The trip from Paris to Sauternes, in Bordeaux, took three and a half hours. I'd asked his permission to bring the video camera and he'd consented. Various scenarios ran through my mind: Of course I'll have to sleep there, and what if I'm not attracted to him? Should I say, "Do you have another bed here for me?" or "Where did you plan for me to sleep?" or "Huh? There's no other bed?" In the end, I didn't need to ask.

The train pulled into the station in the late afternoon, and Edward was waiting for me on the platform. We drove for an hour to his home. He lives in the roomy attic of a 16th-century farmhouse. He has a large space, like a loft, with a living room, kitchen, bedroom and bathroom. Fragrant flowering vines surround the house. Below are a stable and a winding path that trails off into the distance. The next farm over is more than two kilometers away. Was I afraid? Nope.

Edward's mother lives on the main floor of the farmhouse. A fire blazed in her living-room fireplace. He told me she had been in charge of the film industry in one of the former French colonies in Africa.

Edward said he'd been on the dating sites for a while and had once flown to Miami to meet a 32-year-old single mother after a long period of Internet and Skype contact. "It was awful," he told me. "When we were corresponding she was terrific, but when I got there she was really rude to me and I was staying with her, it was terrible. So I decided I would never do that again."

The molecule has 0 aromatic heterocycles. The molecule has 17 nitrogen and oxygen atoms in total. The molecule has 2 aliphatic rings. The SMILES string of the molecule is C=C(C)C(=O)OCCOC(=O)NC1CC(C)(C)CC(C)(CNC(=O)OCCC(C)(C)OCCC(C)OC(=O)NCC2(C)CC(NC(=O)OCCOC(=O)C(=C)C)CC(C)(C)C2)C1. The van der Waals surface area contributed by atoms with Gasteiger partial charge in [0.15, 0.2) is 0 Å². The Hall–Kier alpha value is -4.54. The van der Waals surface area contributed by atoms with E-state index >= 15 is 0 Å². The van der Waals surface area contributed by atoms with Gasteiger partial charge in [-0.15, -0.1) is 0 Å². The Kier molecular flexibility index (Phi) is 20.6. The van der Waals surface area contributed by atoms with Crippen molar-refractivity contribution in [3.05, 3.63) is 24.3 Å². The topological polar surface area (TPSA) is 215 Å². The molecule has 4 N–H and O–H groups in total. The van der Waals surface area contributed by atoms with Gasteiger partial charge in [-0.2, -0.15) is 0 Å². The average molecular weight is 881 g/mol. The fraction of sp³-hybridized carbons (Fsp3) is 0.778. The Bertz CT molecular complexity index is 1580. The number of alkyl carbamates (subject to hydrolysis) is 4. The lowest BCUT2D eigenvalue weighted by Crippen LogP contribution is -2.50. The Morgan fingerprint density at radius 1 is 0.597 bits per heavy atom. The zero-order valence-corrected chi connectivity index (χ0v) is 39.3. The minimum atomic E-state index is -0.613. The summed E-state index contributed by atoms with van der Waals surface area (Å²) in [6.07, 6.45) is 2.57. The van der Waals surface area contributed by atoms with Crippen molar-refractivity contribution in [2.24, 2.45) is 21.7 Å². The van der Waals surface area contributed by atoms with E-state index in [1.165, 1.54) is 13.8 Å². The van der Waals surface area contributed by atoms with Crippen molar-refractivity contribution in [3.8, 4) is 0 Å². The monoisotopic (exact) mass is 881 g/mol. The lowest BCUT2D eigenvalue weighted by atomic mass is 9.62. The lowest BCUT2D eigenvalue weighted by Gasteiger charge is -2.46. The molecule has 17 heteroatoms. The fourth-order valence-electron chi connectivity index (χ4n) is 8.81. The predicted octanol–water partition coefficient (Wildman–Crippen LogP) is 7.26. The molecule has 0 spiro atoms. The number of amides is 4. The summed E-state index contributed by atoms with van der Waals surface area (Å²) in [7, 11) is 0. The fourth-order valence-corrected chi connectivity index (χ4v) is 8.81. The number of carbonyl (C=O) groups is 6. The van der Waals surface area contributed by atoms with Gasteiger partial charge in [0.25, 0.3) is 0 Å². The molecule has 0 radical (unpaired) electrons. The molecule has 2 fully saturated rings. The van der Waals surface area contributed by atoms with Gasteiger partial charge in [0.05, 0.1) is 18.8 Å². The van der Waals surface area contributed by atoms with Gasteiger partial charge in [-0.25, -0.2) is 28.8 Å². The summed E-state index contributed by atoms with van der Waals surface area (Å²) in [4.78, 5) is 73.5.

"You know what I thought when I got here?" I asked Edward. "I thought, I'm going to someone I don't know, he lives in a small village and it could be dangerous. Maybe he'll hack me to pieces."

"I thought about that," he answered. "Not about hacking you into pieces, of course. But I thought, there's no way to know what will happen. Like what if I acted like a jerk and we had a fight and I refused to drive you to the station?"

In the morning, Edward drove me to the station, and I had to put away my dream of the goose farm.

The Internet made me bold. I'm sitting across from a man who is lonely and looking for someone, just like me. We are in pain together. Neither the men nor the women are finding anyone. I read in an article once that only nine percent of singles my age find a mate. I hope to be in that minority, but not at any price. Not at the price of my freedom and independence. I hear that mantra from many women my age.

My second filmed date was with Beber Atlan, from Eilat. He suggested we meet at his apartment, in the city's industrial zone. Sounded nice, better than coffee in a cafe yet again. Beber is 56, divorced and has three children. I packed my video camera and headed south. In the evening I got dressed up and took a taxi from my hotel.

Beber greeted me at the entrance to a public bomb shelter in a white tank top and jeans, studded leather belt and cowboy boots made of textured brown leather. When I saw him I knew that I wanted him. "Follow me," he said, and I followed him down the stairs. A model of a human skeleton hung on the wall. "Where are we going?" I asked, whispering for some reason. "You'll see in a moment," he replied.